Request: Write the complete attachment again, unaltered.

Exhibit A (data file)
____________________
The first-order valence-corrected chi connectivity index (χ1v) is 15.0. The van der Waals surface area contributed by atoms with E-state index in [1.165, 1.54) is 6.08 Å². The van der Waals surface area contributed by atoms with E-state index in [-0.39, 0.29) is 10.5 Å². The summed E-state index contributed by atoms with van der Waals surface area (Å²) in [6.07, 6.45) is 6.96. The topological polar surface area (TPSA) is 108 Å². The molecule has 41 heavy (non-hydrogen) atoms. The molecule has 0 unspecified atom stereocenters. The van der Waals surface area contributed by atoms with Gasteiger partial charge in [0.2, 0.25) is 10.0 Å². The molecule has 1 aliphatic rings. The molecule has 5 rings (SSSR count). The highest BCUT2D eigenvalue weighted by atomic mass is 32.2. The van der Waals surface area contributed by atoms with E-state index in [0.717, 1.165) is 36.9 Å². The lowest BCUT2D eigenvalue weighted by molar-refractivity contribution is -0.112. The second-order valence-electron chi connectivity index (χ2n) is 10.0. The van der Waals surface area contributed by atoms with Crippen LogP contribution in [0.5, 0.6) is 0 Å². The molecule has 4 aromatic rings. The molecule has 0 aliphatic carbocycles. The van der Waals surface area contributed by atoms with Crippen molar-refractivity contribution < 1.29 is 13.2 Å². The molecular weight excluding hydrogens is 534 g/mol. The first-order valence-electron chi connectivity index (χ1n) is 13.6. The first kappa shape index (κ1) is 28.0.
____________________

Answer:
The first-order valence-corrected chi connectivity index (χ1v) is 15.0. The van der Waals surface area contributed by atoms with E-state index in [1.165, 1.54) is 6.08 Å². The van der Waals surface area contributed by atoms with E-state index in [-0.39, 0.29) is 10.5 Å². The summed E-state index contributed by atoms with van der Waals surface area (Å²) in [6.07, 6.45) is 6.96. The topological polar surface area (TPSA) is 108 Å². The molecule has 41 heavy (non-hydrogen) atoms. The molecule has 0 unspecified atom stereocenters. The van der Waals surface area contributed by atoms with Gasteiger partial charge in [0.2, 0.25) is 10.0 Å². The molecule has 1 aliphatic rings. The molecule has 5 rings (SSSR count). The highest BCUT2D eigenvalue weighted by atomic mass is 32.2. The van der Waals surface area contributed by atoms with E-state index in [0.717, 1.165) is 36.9 Å². The lowest BCUT2D eigenvalue weighted by molar-refractivity contribution is -0.112. The second-order valence-electron chi connectivity index (χ2n) is 10.0. The van der Waals surface area contributed by atoms with Crippen LogP contribution in [0.5, 0.6) is 0 Å². The molecule has 4 aromatic rings. The molecule has 0 aliphatic carbocycles. The van der Waals surface area contributed by atoms with Crippen molar-refractivity contribution < 1.29 is 13.2 Å². The molecular weight excluding hydrogens is 534 g/mol. The first-order valence-electron chi connectivity index (χ1n) is 13.6. The first kappa shape index (κ1) is 28.0.